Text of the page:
Omega Morgan helped a national coffee distributor, Farmer Brothers, successfully complete a project required for its acquisition of the Boyd’s coffee brand. The agreement meant that Farmers Brothers could keep all the physical equipment in a Portland, Oregon warehouse, but could not use the warehouse space itself. In fact, the deal stated that the equipment would have to be removed within 10 weeks to avoid potentially heavy penalties for lost rent.
Fortunately, Omega Morgan’s millwright team in Portland was up to the job. The team worked together quickly and leveraged the warehouse’s naturally sectioned space, so that they could work in multiple rooms simultaneously to remove the equipment. In the course of the project, the scope evolved to also include the removal of about 150 tons of office equipment from the warehouse, as well as completing modifications to the building since the equipment no longer existed in the space.
Along with the 150 tons of office equipment and warehouse waste, in total, Omega Morgan removed approximately 12 truckloads of coffee equipment, consisting of 200 individual items, and 400 tons of recycled metals. To accomplish that, the team used forklifts, scissor lifts, man lifts, industrial cranes, torch sets, and a variety of hand tools.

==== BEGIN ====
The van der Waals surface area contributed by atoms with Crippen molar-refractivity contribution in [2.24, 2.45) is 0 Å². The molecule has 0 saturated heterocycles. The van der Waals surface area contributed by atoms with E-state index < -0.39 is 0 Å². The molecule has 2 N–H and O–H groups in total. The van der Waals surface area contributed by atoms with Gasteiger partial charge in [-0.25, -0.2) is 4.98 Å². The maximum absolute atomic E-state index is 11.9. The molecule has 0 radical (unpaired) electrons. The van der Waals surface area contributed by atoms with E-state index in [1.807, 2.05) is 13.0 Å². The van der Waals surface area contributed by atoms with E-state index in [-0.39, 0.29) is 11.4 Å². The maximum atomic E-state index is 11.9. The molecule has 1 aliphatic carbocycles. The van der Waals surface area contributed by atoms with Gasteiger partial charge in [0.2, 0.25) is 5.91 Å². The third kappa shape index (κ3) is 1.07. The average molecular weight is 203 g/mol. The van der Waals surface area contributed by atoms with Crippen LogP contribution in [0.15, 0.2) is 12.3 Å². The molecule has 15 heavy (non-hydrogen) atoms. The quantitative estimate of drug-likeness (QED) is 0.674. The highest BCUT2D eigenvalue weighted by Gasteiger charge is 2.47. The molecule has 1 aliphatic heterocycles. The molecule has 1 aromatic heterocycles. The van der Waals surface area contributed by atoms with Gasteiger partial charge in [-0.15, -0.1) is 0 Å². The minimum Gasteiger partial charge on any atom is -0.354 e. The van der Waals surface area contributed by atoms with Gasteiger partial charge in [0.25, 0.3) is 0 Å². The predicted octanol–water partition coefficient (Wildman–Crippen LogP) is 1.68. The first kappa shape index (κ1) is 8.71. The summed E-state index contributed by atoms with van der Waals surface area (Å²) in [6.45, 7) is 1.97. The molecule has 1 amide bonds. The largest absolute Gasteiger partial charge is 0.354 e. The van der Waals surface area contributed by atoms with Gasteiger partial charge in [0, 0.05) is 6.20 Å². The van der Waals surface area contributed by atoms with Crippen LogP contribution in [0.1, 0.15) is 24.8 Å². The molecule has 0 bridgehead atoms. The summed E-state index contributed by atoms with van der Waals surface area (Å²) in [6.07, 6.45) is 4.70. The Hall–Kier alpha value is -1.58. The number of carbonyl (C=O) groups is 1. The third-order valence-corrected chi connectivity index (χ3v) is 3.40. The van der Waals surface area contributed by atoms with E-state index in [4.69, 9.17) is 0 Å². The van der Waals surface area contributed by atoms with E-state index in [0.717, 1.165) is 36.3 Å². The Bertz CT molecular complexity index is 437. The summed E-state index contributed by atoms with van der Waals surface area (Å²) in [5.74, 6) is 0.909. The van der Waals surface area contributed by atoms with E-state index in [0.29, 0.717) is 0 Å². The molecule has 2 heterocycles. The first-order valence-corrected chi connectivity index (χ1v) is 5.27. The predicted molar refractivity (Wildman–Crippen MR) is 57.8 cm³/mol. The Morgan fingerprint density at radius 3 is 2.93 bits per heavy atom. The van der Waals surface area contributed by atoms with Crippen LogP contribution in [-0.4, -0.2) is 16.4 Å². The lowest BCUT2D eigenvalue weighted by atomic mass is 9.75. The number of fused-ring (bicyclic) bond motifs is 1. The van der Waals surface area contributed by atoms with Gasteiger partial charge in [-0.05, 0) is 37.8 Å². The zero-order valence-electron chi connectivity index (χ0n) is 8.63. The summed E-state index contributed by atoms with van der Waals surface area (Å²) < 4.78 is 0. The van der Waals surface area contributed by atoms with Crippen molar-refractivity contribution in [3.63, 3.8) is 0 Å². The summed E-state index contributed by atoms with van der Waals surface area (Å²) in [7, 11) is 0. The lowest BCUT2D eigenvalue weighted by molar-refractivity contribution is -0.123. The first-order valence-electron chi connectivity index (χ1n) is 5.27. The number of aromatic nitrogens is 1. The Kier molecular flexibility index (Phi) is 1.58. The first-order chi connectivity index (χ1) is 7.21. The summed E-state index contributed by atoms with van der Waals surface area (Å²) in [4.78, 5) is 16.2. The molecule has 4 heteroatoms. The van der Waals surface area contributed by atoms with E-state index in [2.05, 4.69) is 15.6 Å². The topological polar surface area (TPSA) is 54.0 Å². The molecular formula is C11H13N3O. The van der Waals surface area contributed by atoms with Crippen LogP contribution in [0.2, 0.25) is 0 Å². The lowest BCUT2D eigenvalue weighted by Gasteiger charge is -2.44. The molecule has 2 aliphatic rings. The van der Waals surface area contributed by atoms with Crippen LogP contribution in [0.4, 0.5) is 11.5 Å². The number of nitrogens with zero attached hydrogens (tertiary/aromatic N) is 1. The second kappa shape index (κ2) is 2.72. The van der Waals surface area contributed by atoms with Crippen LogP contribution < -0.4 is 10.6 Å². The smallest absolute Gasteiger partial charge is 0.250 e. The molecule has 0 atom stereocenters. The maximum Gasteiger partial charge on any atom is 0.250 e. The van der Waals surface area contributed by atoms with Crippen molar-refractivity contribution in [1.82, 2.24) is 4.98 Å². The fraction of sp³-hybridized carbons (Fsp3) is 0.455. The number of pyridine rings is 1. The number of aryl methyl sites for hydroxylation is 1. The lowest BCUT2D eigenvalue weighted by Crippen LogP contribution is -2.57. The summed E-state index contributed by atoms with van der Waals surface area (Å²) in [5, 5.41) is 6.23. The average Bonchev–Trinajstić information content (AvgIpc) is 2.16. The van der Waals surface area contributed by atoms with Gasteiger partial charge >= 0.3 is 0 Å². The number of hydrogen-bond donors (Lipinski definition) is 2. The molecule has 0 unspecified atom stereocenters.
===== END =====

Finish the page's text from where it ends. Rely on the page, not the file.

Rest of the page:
A close partnership with Global Electric and Rivergate Scrap Metal allowed Omega Morgan to efficiently remove and disconnect any wiring and organize the recycled materials at the same time as the disassembly. Meanwhile, a custom-created system of tagging, cataloging, and tracking all items to be saved and transported kept the process flowing efficiently and successfully.
Thanks to these measures, the team was able to complete the job four days ahead of schedule and on budget. Farmers Brothers was able to take the usable pieces of equipment for its own operations without having to pay a lost rent penalty to the Boyd’s family, who was able to rent the now-empty warehouse without delay. In the end, Omega Morgan leveraged its expertise in helping customers solve their complex moving problems and both Farmers Brothers and Boyd’s were pleased with the results.
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